An Open Letter to Professor Thomas Dumm
No thoughtful, sane person can or would deny that the recent allegations of sexual misconduct at Amherst are shocking, alarming and truly awful. Like many members of our community, my heart breaks for each and every victim of such senseless, horrendous violence, and it is my sincerest hope that each individual receives every measure of care and attention they need and that those responsible are dealt with fairly, swiftly and severely. Now what comes next might shock professor Dumm, but I am a male student-athlete at Amherst.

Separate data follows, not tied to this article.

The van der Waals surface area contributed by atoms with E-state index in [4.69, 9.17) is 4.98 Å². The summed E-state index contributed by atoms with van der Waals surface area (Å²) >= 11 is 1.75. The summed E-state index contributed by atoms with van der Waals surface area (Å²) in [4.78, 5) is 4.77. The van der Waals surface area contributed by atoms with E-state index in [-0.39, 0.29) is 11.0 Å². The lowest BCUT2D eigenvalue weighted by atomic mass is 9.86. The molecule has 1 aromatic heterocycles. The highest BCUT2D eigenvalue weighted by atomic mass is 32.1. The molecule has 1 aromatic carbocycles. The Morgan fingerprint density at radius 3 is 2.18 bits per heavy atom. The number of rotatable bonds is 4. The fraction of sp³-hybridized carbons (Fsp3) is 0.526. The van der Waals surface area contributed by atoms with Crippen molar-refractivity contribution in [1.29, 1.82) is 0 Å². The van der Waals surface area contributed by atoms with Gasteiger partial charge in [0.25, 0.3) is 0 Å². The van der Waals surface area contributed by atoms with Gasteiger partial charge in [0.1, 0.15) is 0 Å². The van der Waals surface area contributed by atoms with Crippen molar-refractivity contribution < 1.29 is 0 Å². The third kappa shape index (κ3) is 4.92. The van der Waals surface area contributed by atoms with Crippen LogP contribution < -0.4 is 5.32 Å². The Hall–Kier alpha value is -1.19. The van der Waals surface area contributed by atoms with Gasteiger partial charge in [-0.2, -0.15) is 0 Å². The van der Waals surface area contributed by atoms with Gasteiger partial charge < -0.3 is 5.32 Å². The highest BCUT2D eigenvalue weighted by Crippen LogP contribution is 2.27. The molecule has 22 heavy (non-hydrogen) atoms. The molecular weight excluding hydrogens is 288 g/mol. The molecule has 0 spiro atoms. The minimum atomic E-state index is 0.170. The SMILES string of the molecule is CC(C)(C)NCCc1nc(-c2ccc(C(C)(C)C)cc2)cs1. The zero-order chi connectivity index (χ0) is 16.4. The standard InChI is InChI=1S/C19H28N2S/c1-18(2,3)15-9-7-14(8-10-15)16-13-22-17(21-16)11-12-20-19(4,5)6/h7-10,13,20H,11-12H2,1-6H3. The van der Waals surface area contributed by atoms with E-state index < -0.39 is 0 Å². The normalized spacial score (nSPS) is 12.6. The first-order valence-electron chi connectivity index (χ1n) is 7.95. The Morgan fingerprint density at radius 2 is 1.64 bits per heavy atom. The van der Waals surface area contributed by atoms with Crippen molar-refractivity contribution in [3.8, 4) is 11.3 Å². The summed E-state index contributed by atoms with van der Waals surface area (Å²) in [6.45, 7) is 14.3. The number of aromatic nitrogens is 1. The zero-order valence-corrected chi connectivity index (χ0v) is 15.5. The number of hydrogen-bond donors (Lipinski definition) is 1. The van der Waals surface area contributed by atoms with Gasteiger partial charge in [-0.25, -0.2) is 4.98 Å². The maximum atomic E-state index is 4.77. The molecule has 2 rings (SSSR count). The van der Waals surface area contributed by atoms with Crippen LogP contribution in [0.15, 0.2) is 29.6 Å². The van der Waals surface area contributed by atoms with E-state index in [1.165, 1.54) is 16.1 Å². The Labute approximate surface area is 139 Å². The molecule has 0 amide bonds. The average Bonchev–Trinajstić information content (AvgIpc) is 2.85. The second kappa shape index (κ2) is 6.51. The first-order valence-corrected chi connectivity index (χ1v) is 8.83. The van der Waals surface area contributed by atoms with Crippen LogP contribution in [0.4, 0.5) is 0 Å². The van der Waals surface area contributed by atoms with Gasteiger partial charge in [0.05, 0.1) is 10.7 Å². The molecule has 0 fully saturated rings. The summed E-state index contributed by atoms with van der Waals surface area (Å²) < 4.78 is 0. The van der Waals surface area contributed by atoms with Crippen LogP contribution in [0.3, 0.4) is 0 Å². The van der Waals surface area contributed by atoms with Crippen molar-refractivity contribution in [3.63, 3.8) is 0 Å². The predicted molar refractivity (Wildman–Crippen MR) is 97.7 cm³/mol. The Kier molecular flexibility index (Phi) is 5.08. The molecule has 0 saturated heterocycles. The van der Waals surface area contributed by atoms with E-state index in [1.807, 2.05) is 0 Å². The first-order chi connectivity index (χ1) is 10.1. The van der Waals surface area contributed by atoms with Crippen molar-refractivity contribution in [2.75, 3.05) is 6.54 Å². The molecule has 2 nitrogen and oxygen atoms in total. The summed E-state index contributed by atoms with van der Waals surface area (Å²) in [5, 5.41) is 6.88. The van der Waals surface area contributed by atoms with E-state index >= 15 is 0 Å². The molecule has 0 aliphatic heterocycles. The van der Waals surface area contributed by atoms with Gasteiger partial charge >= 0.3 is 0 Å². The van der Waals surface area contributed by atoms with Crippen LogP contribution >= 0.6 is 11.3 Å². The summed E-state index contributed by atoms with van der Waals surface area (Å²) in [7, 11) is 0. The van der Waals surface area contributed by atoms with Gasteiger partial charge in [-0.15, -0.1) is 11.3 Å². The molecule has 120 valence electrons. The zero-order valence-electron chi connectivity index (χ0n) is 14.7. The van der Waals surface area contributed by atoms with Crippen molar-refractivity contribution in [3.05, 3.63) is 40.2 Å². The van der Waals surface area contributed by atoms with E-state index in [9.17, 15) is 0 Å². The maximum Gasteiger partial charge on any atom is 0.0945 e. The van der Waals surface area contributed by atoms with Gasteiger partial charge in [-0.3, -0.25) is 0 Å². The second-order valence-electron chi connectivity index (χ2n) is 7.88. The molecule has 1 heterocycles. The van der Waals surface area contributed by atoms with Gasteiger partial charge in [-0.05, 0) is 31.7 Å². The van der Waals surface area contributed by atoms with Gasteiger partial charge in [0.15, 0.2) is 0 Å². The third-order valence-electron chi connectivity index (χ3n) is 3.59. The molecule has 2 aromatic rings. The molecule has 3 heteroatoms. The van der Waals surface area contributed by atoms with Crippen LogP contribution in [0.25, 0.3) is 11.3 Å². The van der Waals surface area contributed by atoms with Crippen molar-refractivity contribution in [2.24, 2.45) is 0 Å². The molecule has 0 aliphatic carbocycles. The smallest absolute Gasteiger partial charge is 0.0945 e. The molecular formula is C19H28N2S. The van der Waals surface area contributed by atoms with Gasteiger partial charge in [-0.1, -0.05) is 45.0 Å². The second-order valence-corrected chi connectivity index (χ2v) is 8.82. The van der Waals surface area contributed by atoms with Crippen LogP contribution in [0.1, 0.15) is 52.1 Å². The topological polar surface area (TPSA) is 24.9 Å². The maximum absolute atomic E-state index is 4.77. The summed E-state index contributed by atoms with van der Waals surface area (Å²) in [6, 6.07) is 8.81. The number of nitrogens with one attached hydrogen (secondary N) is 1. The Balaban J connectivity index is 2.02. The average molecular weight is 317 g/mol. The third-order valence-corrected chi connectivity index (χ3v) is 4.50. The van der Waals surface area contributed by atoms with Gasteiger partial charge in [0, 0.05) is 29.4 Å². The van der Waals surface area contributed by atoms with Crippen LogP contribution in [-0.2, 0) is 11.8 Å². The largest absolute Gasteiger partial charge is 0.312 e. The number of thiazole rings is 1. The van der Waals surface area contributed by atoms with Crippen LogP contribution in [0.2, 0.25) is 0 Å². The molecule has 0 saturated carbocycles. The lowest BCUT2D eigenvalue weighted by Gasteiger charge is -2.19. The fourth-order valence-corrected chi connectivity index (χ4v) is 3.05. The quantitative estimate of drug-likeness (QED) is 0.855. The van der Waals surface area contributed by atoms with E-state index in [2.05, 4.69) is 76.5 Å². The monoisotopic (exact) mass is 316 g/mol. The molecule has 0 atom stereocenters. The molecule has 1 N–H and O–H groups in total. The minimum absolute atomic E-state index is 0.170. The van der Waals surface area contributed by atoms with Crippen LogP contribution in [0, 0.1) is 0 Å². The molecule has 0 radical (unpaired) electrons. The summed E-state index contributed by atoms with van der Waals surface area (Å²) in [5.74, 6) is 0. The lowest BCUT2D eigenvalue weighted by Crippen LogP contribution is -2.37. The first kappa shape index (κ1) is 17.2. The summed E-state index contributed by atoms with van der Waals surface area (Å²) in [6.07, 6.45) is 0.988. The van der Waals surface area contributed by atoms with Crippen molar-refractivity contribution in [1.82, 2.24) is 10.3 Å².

Is it true that male student-athletes have committed some of these atrocious crimes? Yes. Does this, however, provide a justification for professor Dumm’s irresponsible, ignorant and libelous article? No. Amherst College, like many institutions of higher learning, provides a wonderful platform for informed intellectual discourse. It is perhaps Amherst’s last great remaining attribute that small groups of students are encouraged to engage in debate with world-renowned professors in an intimate setting. However, there is no place at our institution for such petty, unproductive and offensive diatribes like that produced by Professor Dumm. Professor Dumm’s argument should be grouped with those that believe that stereotypes and vast, overarching generalizations are productive analytical tools. My question to professor Dumm is this: If Muslim terrorists attacked the United States on 9/11, and statistics suggest that Muslim individuals are more prone to violence against our country; does that mean that all Muslims are a threat to our national security? Should the United States deport or kill all its Muslim citizens? Should it falsely accuse and openly target all of them for the actions of a select few? If certain ethnic or socioeconomic groups are statistically shown to commit more crimes should every man, woman and child of those races and classes be condemned as a criminal? Should they all be publically humiliated? After reading his musings, I am unclear as to what professor Dumm’s response would be, but as an educated person, mine would surely be a resounding “no.” Perhaps Professor Dumm wishes to argue that the violent nature of sports produces individuals more prone to committing these types of heinous crimes. Ostensibly, this is a perfectly valid hypothesis; however, Amherst’s most publicized sexual misconduct incident occurred between two members of the track team, and though I have not attended a meet in a while, I am fairly certain track is utterly devoid of anything remotely resembling violence. Not only was his evidence minimal and largely anecdotal, he was unwilling to do basic research to support his egregious claims. It is disappointing that a respected professor could be so out of touch that he is incapable of doing his own homework. It begs the question: does professor Dumm even care about uncovering the truth, or does he have ulterior motives? As is clearly stated on Amherst’s website for all to see, (https://www.amherst.edu/aboutamherst/magazine/issues/2012spring/colleger…), anonymous donors paid for the entire renovation of the 121-year old Pratt field and the Neuhoff-Lumley Track complex. The large structure to which the professor irreverently refers will house several women’s teams and other men’s teams in addition to the football team. I believe that it was a truly selfless, philanthropic act on behalf of these football donors to build a facility large enough to house teams with which they are not associated. The generosity does not stop there. In addition to his donation, the football team’s donor was required to donate a sum equal to the renovation costs to the school’s general endowment, which helps pay the salaries of professors like professor Dumm. This is standard procedure for athletic donations to the college. Perhaps professor Dumm is right, perhaps Amherst, home to the oldest athletics program in the nation, should allow its infrastructure to crumble before its eyes and turn away loyal alumni who are eager to give their time and money to help us remain competitive. If Professor Dumm had cared enough to do his due diligence, he might also have uncovered that Middlebury, a chief academic and athletics rival, has already broken ground on a 100,000 square foot field house, while our facilities remain so woefully inadequate they could hardly support a small high school athletics program.